‘A mother came here with her little child, possessed with a devil, who said to his mother, “Get up, woman, let us go away from here.” She replied, “I cannot walk any further,” and the little child said to her, “I will carry you myself.” I wondered at the devil’s tricks and how eager he was to make them flee.’
——-sayings of the Desert Fathers
I would be the first to say that this story is a myth, but we must be reminded that myths and legends put forth great truths. The actuality of this story is that evil can appear to be helpful. If all that was destructive in our society would hurt and destroy, then most of us would never go in that direction. Sin, evil comes in various disguises that fool us into thinking that it is the proper thing to do. The wisdom of the fathers is that evil will do anything to get away from good. It will promise success, fame and fortune but it will always flee from what is good and right.
Filed under Desert Fathers, Evil, Missional Living, Persistance, Prayer, Sin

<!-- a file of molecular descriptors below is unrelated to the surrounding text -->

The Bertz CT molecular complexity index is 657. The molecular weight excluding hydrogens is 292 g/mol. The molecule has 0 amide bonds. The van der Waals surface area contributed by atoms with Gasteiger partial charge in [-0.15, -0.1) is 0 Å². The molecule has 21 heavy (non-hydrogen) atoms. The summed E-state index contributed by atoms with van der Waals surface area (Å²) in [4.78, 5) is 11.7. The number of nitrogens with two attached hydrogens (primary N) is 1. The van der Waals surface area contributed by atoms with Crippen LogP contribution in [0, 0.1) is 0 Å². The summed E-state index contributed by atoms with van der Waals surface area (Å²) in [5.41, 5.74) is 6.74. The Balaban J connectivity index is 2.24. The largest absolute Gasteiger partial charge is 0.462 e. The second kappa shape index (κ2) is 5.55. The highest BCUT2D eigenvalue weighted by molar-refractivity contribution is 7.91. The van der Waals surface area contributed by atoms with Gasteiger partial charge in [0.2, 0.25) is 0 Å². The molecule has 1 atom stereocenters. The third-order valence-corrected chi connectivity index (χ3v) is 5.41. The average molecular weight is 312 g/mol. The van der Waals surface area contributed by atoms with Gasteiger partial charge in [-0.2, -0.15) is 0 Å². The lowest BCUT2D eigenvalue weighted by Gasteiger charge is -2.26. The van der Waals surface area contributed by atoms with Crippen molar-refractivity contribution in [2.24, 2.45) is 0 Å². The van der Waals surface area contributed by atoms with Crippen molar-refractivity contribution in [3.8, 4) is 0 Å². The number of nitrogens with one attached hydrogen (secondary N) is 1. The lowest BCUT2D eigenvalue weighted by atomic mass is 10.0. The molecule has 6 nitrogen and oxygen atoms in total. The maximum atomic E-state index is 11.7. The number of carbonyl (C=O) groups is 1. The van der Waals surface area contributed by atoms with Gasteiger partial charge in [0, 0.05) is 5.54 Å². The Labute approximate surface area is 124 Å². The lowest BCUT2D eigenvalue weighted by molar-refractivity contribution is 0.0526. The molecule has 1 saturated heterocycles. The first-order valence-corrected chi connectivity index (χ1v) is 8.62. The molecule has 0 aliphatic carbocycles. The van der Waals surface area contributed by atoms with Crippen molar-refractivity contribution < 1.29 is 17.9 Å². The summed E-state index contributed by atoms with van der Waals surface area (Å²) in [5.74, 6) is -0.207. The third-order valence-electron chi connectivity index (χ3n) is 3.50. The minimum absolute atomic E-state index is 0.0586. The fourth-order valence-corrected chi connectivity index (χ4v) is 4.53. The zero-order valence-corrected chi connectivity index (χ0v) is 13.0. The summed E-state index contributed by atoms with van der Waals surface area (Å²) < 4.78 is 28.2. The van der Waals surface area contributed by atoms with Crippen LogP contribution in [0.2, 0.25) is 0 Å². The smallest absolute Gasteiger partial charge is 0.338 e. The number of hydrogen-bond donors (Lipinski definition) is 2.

Tagged as Arts, Desert Fathers, Devil, Egypt, Evil, God, Languages, Programming
November 16, 2012 · 9:00 am
I don’t know the original author of these “Great Truths about Life That Little Children Have Learned,” but they have become internet legend.
- No matter how hard you try, you can’t baptize cats.
- When your mom is mad at your dad, don’t let her brush your hair.
- If your sister hits you, don’t hit her back. They always catch the second person.
- Never ask your 3-year old brother to hold a tomato.
- You can’t trust dogs to watch your food.
- Reading what people write on desks can teach you a lot.
- Don’t sneeze when someone is cutting your hair.